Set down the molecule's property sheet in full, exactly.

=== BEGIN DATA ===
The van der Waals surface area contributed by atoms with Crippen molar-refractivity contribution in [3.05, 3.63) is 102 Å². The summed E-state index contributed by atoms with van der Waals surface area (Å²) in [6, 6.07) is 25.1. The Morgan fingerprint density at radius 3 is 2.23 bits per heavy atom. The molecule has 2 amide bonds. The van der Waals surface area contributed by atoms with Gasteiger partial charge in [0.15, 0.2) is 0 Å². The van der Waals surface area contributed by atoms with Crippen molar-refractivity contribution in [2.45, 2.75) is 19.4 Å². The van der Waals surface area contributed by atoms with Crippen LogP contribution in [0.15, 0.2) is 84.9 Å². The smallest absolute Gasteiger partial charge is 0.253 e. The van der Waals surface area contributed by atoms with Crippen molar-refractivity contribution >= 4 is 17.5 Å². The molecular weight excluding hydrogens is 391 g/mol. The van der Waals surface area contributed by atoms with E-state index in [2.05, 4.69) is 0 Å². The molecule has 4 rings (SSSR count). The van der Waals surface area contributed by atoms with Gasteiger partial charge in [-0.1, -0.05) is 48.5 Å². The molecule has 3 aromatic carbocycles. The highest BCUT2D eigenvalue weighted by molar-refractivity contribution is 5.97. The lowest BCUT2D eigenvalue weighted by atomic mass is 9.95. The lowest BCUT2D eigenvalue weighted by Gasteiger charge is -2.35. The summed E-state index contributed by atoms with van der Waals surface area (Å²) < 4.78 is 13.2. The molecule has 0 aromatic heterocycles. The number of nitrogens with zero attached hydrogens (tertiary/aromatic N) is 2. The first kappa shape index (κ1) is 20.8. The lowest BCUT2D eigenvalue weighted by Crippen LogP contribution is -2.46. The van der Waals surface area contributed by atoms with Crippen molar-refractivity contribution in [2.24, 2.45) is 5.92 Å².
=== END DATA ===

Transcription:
The van der Waals surface area contributed by atoms with Crippen molar-refractivity contribution in [3.05, 3.63) is 102 Å². The summed E-state index contributed by atoms with van der Waals surface area (Å²) in [6, 6.07) is 25.1. The Morgan fingerprint density at radius 3 is 2.23 bits per heavy atom. The molecule has 2 amide bonds. The van der Waals surface area contributed by atoms with Gasteiger partial charge in [0.15, 0.2) is 0 Å². The van der Waals surface area contributed by atoms with Crippen molar-refractivity contribution in [2.45, 2.75) is 19.4 Å². The van der Waals surface area contributed by atoms with Crippen LogP contribution in [0.15, 0.2) is 84.9 Å². The smallest absolute Gasteiger partial charge is 0.253 e. The van der Waals surface area contributed by atoms with Crippen molar-refractivity contribution >= 4 is 17.5 Å². The molecular weight excluding hydrogens is 391 g/mol. The van der Waals surface area contributed by atoms with E-state index in [2.05, 4.69) is 0 Å². The molecule has 4 rings (SSSR count). The van der Waals surface area contributed by atoms with Gasteiger partial charge in [-0.1, -0.05) is 48.5 Å². The molecule has 3 aromatic carbocycles. The highest BCUT2D eigenvalue weighted by molar-refractivity contribution is 5.97. The lowest BCUT2D eigenvalue weighted by atomic mass is 9.95. The lowest BCUT2D eigenvalue weighted by Gasteiger charge is -2.35. The summed E-state index contributed by atoms with van der Waals surface area (Å²) < 4.78 is 13.2. The molecule has 0 aromatic heterocycles. The number of nitrogens with zero attached hydrogens (tertiary/aromatic N) is 2. The first kappa shape index (κ1) is 20.8. The lowest BCUT2D eigenvalue weighted by Crippen LogP contribution is -2.46. The van der Waals surface area contributed by atoms with Crippen molar-refractivity contribution in [2.24, 2.45) is 5.92 Å².